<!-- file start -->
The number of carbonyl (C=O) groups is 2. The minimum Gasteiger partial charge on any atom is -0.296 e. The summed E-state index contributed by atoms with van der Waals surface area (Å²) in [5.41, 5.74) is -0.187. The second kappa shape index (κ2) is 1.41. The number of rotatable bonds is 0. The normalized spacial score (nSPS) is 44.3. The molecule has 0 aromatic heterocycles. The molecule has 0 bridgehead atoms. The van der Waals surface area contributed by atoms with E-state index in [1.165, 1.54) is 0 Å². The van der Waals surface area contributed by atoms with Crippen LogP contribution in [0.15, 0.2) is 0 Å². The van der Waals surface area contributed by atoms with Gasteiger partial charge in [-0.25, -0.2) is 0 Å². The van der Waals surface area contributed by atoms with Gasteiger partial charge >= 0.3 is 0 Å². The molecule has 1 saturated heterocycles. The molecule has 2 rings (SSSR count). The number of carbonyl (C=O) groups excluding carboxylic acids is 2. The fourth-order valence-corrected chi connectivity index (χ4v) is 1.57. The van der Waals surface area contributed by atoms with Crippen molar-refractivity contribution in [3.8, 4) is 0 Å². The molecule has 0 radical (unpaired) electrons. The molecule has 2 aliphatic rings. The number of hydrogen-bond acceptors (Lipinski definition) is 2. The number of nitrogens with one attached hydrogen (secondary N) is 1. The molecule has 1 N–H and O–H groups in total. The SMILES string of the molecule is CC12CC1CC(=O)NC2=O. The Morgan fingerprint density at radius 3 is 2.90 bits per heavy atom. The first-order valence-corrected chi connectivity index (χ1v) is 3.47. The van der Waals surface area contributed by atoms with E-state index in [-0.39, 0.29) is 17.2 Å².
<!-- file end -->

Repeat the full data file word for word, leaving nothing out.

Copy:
The number of carbonyl (C=O) groups is 2. The minimum Gasteiger partial charge on any atom is -0.296 e. The summed E-state index contributed by atoms with van der Waals surface area (Å²) in [5.41, 5.74) is -0.187. The second kappa shape index (κ2) is 1.41. The number of rotatable bonds is 0. The normalized spacial score (nSPS) is 44.3. The molecule has 0 aromatic heterocycles. The molecule has 0 bridgehead atoms. The van der Waals surface area contributed by atoms with E-state index in [1.165, 1.54) is 0 Å². The van der Waals surface area contributed by atoms with Crippen LogP contribution in [0.15, 0.2) is 0 Å². The van der Waals surface area contributed by atoms with Gasteiger partial charge in [-0.25, -0.2) is 0 Å². The van der Waals surface area contributed by atoms with Gasteiger partial charge >= 0.3 is 0 Å². The molecule has 1 saturated heterocycles. The molecule has 2 rings (SSSR count). The number of carbonyl (C=O) groups excluding carboxylic acids is 2. The fourth-order valence-corrected chi connectivity index (χ4v) is 1.57. The van der Waals surface area contributed by atoms with Crippen molar-refractivity contribution in [3.8, 4) is 0 Å². The molecule has 0 radical (unpaired) electrons. The molecule has 2 aliphatic rings. The number of hydrogen-bond acceptors (Lipinski definition) is 2. The number of nitrogens with one attached hydrogen (secondary N) is 1. The molecule has 1 N–H and O–H groups in total. The SMILES string of the molecule is CC12CC1CC(=O)NC2=O. The Morgan fingerprint density at radius 3 is 2.90 bits per heavy atom. The first-order valence-corrected chi connectivity index (χ1v) is 3.47. The van der Waals surface area contributed by atoms with E-state index in [-0.39, 0.29) is 17.2 Å².